Eating disorder help in focus after revelation of student's death

A spotlight has been put on what resources are available to students seeking help with eating disorders at Central Michigan University following the death of 22-year-old Holland senior Kelly Markatos last semester

Markatos died of probable complications associated with bulimia on Sept. 3.

Ross Rapaport, director of the Central Michigan University counseling center, said there are many resources available to students dealing with an eating disorder or body-image issues.

“It's certainly not a one point in time letting students know about it,” he said. “It's a very difficult process to educate students fully.”

Rapaport said education on the issues pertaining to eating disorder help, prevention and treatment options begins for students at freshman orientation.

There is information available on campus detailing where and how to seek treatment on the counseling center's website, including a list of treatment centers located in the mid-Michigan area, around the state and around the country.

There are three types of assistance that students can obtain if seeking help for an eating disorder, he said.

“One is medical assistance because of the physical health concern,” Rapaport said. “Second is mental health-related concerns because of the emotional and psychological-related concerns that are often part of these.”

The third, he said, is seeking out a registered dietitian, or someone who is licensed to help people with their eating habits, including what to eat and how much to eat. However, there is not a registered dietitian on campus, though they are available in the area.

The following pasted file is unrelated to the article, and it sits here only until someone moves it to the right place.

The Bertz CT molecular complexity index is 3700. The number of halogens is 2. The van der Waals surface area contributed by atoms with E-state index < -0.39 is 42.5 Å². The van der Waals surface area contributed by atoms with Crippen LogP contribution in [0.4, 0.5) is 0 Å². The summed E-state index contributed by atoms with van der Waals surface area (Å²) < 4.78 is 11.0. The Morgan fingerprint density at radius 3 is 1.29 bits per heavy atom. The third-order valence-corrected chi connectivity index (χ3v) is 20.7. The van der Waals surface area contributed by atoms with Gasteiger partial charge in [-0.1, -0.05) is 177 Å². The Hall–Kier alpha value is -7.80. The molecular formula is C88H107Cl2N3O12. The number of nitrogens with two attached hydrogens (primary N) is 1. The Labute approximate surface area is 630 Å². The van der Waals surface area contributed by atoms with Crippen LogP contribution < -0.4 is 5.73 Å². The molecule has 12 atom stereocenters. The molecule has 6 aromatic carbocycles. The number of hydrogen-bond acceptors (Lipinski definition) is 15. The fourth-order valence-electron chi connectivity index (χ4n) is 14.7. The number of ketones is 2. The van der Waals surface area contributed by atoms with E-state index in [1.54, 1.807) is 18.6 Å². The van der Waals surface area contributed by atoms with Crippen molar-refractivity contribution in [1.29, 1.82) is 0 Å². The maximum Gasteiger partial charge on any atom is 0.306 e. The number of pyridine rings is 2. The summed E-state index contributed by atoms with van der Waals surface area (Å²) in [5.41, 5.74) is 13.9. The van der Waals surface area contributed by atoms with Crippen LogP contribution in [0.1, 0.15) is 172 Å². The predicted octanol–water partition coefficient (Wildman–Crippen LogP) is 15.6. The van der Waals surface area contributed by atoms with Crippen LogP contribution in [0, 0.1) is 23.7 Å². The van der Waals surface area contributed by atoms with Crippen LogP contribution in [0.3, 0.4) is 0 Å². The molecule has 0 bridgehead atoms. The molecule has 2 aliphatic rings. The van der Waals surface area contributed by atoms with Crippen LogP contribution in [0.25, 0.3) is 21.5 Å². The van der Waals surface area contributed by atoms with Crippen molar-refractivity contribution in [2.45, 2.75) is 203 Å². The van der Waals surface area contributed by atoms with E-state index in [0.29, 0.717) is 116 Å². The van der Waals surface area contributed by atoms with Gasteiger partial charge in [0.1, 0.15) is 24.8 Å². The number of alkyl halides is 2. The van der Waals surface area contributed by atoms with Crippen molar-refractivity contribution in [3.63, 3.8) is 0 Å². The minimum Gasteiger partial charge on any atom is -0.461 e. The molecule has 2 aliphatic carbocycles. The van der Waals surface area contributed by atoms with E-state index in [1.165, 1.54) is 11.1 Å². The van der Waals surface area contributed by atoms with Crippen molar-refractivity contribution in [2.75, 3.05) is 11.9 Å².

Determining a disease

The Mayo Clinic, a not-for-profit medical research facility headquartered in Rochester, Minn., defines bulimia nervosa as binging (or eating large amounts of food) then purging the food from the body by vomiting or by excessively exercising.

Anorexia nervosa, a similar yet vastly different disorder, is caused by a person obsessing about their weight and food intake as well as maintaining a body weight that is lower than normal for the person's age, height or weight.

People with anorexia nervosa will often starve themselves or exercise too much.

CMU's chapter of the Delta Phi Epsilon sorority works with the National Association of Anorexia Nervosa and Associated Disorders to raise awareness of issues surrounding eating disorders.

The sorority, which has about 80 members, has put on a week-long series of events the past three years to spread awareness of eating disorder issues with the sorority's "Be True to You Week," said Delta Phi Epsilon President Stephanie Pastrana.

The Rochester senior said events include a candlelight vigil to remember those who passed because of eating disorders, a self-esteem workshop, a pasta dinner to raise money for the National Association of Anorexia Nervosa and Associated Disorders, and a pageant with male contestants called “Deepher Dude."

During the event, contestants dress in anything they feel comfortable with and are asked questions about their outfits, some of which are funny, while other questions asked deal with more serious issues such as eating disorders.

Pastrana said eating disorders, although commonly associated with females, affect both genders.

The American College Health Association's National College Health Assessment for the spring 2013 semester reported 0.6 percent of males and 1.2 percent of females had been diagnosed or treated by a professional for bulimia within the last 12 months.

Similarly, 0.6 percent of males and 1.3 percent of females had been diagnosed or treated by a professional for anorexia nervosa within the same timeframe, according to the NCHA survey.

“We never do females and males just struggling with eating disorders,” she said. “One of the things we do focus on is having it be a gender-equal issue. It's not just a guy or girl issue.”


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